For about $7—less than an hour’s minimum wage—McDonald’s will dish up 1080 calories in the form of a Big Mac, some fries, and a soda. Taco Bell offers an even more enticing proposition: Its beef-laden “Grande Crunchwrap Meal” delivers 1290 calories for just $5. For years, critics of the US food system—Eric Schlosser, Michael Pollan, Raj Patel, Leah Penniman, Frances Moore and Anna Lappé, Marion Nestle, others—have warned that such deals are actually no bargain when you add in the hidden costs. Those include poverty wages for workers from the farm field to the franchise counter; precious topsoil surrendered to the growing corn and soybeans for cattle feed; greenhouse gases and other deadly pollution emanating from livestock feedlots; widespread misery from diet-related diseases like Type 2 diabetes and heart conditions; and more.
A new Rockefeller Foundation report adds heft to the concerns about the high costs of cheap food. The United States boasts the “most affordable food in the world,” the foundation’s researchers found. But this cheap fare hides some dirty secrets. The authors dug into 14 metrics—most prominently, health, environment, biodiversity, and livelihoods—to quantify “externalized” costs that aren’t covered by the price of food.
Altogether, we spend $1.1 trillion feeding ourselves every year; and we rack up at least another $2.1 trillion in expenses that don’t show up in the prices we pay—or on the profit/loss statements of the corporate giants that dominate the food system. (The researchers stress that they took a conservative approach in compiling its assessment of the “true cost of food,” using only data from widely cited reports.)
Here’s how the data broke down (numbers are in billions of dollars):
Diet-related healthcare costs came in $1.145 trillion annually, about equal to our total food expenditure. That means that for every dollar we spend feeding ourselves, we generate at least another dollar in insults to public health. Non-communicable conditions, like obesity and hypertension, make up the bulk of these expenses. “If diet-related disease prevalence rates were reduced to be comparable to countries such as Canada, health care costs could be reduced by close to $250 billion per year,” the study found.
Food insecurity, reckoned at $146 billion annually, is another eye-popper. US inequality is so stark, and poverty rates so high, that even though we have the globe’s most affordable food supply on average, 10.5 percent of US households—and 13.5 percent of households with children—find that their “their access to adequate food for active, healthy living is limited by lack of money and other resources,” to use the USDA’s food-insecurity definition.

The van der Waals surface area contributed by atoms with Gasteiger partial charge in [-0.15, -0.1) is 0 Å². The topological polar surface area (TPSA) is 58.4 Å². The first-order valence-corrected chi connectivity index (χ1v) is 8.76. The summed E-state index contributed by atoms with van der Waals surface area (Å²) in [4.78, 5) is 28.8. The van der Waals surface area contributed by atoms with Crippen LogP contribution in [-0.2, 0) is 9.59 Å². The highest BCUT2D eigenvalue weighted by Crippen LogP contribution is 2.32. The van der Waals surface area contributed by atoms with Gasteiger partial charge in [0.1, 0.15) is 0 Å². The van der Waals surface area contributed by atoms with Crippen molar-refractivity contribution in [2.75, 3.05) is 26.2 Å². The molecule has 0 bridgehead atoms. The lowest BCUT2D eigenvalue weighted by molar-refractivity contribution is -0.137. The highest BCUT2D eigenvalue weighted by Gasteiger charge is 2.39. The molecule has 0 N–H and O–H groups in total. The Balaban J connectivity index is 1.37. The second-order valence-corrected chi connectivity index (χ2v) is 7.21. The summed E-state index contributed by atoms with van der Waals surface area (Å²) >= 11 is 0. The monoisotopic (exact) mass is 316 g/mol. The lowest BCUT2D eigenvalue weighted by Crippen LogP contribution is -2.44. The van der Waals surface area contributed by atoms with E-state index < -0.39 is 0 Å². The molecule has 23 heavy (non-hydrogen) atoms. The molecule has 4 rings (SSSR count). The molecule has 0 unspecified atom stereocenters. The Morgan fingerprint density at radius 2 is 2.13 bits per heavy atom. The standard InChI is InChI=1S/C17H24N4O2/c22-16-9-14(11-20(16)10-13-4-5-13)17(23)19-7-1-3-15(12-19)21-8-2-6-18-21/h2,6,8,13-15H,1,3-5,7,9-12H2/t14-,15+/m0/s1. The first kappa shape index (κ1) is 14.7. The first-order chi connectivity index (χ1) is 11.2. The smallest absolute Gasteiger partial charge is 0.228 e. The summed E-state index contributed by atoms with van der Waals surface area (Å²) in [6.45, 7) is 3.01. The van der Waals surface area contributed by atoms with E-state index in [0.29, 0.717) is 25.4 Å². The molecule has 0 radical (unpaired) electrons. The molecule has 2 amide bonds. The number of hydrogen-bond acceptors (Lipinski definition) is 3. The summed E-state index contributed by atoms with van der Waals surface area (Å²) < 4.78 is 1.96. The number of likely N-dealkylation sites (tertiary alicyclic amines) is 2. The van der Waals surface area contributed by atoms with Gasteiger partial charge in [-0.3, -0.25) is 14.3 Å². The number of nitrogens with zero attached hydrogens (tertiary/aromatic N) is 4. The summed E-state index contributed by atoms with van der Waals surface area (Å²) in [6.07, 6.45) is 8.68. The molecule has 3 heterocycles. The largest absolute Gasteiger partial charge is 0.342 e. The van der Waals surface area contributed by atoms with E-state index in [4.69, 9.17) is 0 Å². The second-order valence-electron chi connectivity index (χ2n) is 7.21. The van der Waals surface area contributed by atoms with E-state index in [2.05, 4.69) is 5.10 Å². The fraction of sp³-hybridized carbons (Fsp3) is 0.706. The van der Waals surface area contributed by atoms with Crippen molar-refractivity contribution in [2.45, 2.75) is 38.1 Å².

Not surprisingly, the public-health harms of our food system fall hardest on historically marginalized groups. Black and Latinx Americans are diagnosed with type 2 diabetes at rates 1.5 and 1.7 times higher than their white counterparts; and are also much more likely to be exposed to toxic agrichemicals and air pollution from farms, the researchers found.
And we rack up another $805 billion in environmental and biodiversity destruction with our annual food expenditures—another 80 cents for every dollar we shell out—for everything from greenhouse gas emissions from manure ponds to polluted water and air in agriculture-intensive regions like Iowa, the center of US corn, soybean, and hog production. Indeed, Iowa is a microcosm of the dysfunctions laid about by the Rockefeller Foundation report. The state’s farm fields are the site of a slow-moving, devastating soil-erosion crisis; chemical and manure runoff from them routinely pollutes water; and they’re ultimate source of much of the processed and fast foods that triggers all of these diet-related diseases. The kicker: Rather than face regulation from the federal government, Iowa farmers draw subsidies, to the tune of more than $35 billion between 1995 and 2020.
I explored some of these themes in my 2020 book Perilous Bounty. Here’s a sample.
As for the cuisine that grows from transforming corn and soybeans into cheap meat, sweeteners, fats, and processing agents, it’s hardly recipe for robust health and longevity. Nearly 60 percent of the calories Americans consume come from the very “ultra-processed” foods that are shot through with corn and soybean derivatives. On any given day, about 37 percent of Americans have at least one meal from a fast-food chain—another industry puffed up by the Corn Belt’s bounty (think corn-and soybean-fed beef, corn-sweetened soda, potatoes fried in soybean oil). It’s no wonder that “nearly half of all American adults have one or more chronic diseases that are related to poor quality diets,” a 2017 study by National Cancer Institute researchers reported. The so-called western diet—the culinary manifestation of the corn/soybean duopoly—is a harbinger of such diet-related distress, and researchers have documented that as it spreads across the globe, it leaves a pandemic of diabetes, obesity, and heart disease in its wake.
In short, our country’s gargantuan corn and soybean crops, concentrated in Iowa and surrounding states and occupying more than half of U.S. farmland, are essentially a zero-profit industry for farmers, propped up by billions in government payouts. The main beneficiaries are a set of interlocking, enormous corporations, each generating billions of dollars for shareholders and delivering in exchange a mountain of health-ruining food.
The Rockefeller Foundation report doesn’t lay out much in the way of solutions to the wreckage being generated by our food-production regime. Instead, it provides a stark frame for thinking them through. “Realizing a better food system requires facing hard facts. We must accurately calculate the full cost we pay for food today to successfully shape economic and regulatory incentives tomorrow,” the introduction states. In a summer of cascading climate mayhem, I can’t think of a more urgent task.